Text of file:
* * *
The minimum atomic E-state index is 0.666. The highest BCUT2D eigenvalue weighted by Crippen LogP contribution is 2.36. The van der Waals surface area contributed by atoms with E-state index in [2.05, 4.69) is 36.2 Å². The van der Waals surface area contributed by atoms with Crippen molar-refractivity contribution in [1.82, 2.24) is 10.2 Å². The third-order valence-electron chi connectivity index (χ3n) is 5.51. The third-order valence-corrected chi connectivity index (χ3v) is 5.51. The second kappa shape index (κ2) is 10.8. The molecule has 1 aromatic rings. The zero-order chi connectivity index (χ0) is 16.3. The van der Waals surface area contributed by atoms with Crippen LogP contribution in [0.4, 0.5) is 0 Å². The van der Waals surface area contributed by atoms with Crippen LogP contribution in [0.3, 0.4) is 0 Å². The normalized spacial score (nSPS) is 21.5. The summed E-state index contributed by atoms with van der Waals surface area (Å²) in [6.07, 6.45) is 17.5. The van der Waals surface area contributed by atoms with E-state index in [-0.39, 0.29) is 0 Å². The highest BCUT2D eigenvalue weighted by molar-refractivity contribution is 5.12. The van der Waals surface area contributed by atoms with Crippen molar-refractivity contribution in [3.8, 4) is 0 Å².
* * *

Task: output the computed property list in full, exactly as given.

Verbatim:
The minimum atomic E-state index is 0.666. The highest BCUT2D eigenvalue weighted by Crippen LogP contribution is 2.36. The van der Waals surface area contributed by atoms with E-state index in [2.05, 4.69) is 36.2 Å². The van der Waals surface area contributed by atoms with Crippen molar-refractivity contribution in [1.82, 2.24) is 10.2 Å². The third-order valence-electron chi connectivity index (χ3n) is 5.51. The third-order valence-corrected chi connectivity index (χ3v) is 5.51. The second kappa shape index (κ2) is 10.8. The molecule has 1 aromatic rings. The zero-order chi connectivity index (χ0) is 16.3. The van der Waals surface area contributed by atoms with Crippen LogP contribution in [0.4, 0.5) is 0 Å². The van der Waals surface area contributed by atoms with Crippen LogP contribution in [0.3, 0.4) is 0 Å². The normalized spacial score (nSPS) is 21.5. The summed E-state index contributed by atoms with van der Waals surface area (Å²) in [6.07, 6.45) is 17.5. The van der Waals surface area contributed by atoms with E-state index in [-0.39, 0.29) is 0 Å². The highest BCUT2D eigenvalue weighted by molar-refractivity contribution is 5.12. The van der Waals surface area contributed by atoms with Crippen molar-refractivity contribution in [3.8, 4) is 0 Å².